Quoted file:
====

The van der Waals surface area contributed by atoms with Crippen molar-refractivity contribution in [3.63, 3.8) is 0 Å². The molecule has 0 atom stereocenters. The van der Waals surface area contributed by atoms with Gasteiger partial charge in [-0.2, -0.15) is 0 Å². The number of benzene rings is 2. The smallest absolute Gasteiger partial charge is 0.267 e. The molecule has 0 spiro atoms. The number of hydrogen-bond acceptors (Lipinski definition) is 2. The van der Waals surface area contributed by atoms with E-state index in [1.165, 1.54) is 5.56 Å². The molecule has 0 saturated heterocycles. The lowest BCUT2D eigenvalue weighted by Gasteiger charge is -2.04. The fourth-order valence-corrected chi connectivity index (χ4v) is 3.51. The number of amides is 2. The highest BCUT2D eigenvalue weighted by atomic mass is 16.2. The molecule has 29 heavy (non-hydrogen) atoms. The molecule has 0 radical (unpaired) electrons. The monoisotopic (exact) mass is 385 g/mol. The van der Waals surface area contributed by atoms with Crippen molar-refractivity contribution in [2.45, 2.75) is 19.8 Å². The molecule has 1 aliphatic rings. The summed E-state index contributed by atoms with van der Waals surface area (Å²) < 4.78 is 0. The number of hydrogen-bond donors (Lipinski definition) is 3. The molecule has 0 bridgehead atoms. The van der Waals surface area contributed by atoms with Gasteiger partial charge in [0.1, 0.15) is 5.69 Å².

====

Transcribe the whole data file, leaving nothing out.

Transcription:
The van der Waals surface area contributed by atoms with Crippen molar-refractivity contribution in [3.63, 3.8) is 0 Å². The molecule has 0 atom stereocenters. The van der Waals surface area contributed by atoms with Gasteiger partial charge in [-0.2, -0.15) is 0 Å². The number of benzene rings is 2. The smallest absolute Gasteiger partial charge is 0.267 e. The molecule has 0 spiro atoms. The number of hydrogen-bond acceptors (Lipinski definition) is 2. The van der Waals surface area contributed by atoms with E-state index in [1.165, 1.54) is 5.56 Å². The molecule has 0 saturated heterocycles. The lowest BCUT2D eigenvalue weighted by Gasteiger charge is -2.04. The fourth-order valence-corrected chi connectivity index (χ4v) is 3.51. The number of amides is 2. The highest BCUT2D eigenvalue weighted by atomic mass is 16.2. The molecule has 29 heavy (non-hydrogen) atoms. The molecule has 0 radical (unpaired) electrons. The monoisotopic (exact) mass is 385 g/mol. The van der Waals surface area contributed by atoms with Crippen molar-refractivity contribution in [2.45, 2.75) is 19.8 Å². The molecule has 1 aliphatic rings. The summed E-state index contributed by atoms with van der Waals surface area (Å²) < 4.78 is 0. The number of hydrogen-bond donors (Lipinski definition) is 3. The molecule has 0 bridgehead atoms. The van der Waals surface area contributed by atoms with Gasteiger partial charge in [0.1, 0.15) is 5.69 Å².